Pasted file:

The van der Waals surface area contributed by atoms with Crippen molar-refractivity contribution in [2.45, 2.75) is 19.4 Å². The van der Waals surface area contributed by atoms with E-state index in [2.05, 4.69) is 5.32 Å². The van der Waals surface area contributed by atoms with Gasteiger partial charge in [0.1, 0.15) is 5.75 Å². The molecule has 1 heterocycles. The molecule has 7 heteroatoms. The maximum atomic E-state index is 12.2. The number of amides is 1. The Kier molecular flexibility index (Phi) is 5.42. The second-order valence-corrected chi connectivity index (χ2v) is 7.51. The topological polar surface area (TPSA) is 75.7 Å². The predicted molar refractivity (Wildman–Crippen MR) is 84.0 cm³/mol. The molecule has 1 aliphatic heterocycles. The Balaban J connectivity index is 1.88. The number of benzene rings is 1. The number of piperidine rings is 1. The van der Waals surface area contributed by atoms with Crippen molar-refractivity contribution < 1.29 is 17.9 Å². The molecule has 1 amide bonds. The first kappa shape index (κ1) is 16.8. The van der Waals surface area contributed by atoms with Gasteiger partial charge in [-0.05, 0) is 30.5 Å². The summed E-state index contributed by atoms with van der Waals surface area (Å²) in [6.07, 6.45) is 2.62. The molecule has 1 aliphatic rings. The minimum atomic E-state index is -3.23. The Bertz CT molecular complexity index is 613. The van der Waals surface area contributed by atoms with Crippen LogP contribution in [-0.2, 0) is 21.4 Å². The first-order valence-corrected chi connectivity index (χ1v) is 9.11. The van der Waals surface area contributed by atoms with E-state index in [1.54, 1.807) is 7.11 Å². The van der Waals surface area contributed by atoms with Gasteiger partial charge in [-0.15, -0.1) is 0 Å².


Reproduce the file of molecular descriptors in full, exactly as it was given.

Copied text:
The van der Waals surface area contributed by atoms with Crippen molar-refractivity contribution in [2.45, 2.75) is 19.4 Å². The van der Waals surface area contributed by atoms with E-state index in [2.05, 4.69) is 5.32 Å². The van der Waals surface area contributed by atoms with Gasteiger partial charge in [0.1, 0.15) is 5.75 Å². The molecule has 1 heterocycles. The molecule has 7 heteroatoms. The maximum atomic E-state index is 12.2. The number of amides is 1. The Kier molecular flexibility index (Phi) is 5.42. The second-order valence-corrected chi connectivity index (χ2v) is 7.51. The topological polar surface area (TPSA) is 75.7 Å². The predicted molar refractivity (Wildman–Crippen MR) is 84.0 cm³/mol. The molecule has 1 aliphatic heterocycles. The Balaban J connectivity index is 1.88. The number of benzene rings is 1. The number of piperidine rings is 1. The van der Waals surface area contributed by atoms with Crippen molar-refractivity contribution < 1.29 is 17.9 Å². The molecule has 1 amide bonds. The first kappa shape index (κ1) is 16.8. The van der Waals surface area contributed by atoms with Gasteiger partial charge in [-0.05, 0) is 30.5 Å². The summed E-state index contributed by atoms with van der Waals surface area (Å²) in [6.07, 6.45) is 2.62. The molecule has 1 aliphatic rings. The minimum atomic E-state index is -3.23. The Bertz CT molecular complexity index is 613. The van der Waals surface area contributed by atoms with Crippen LogP contribution in [-0.2, 0) is 21.4 Å². The first-order valence-corrected chi connectivity index (χ1v) is 9.11. The van der Waals surface area contributed by atoms with E-state index in [1.54, 1.807) is 7.11 Å². The van der Waals surface area contributed by atoms with Gasteiger partial charge in [-0.15, -0.1) is 0 Å².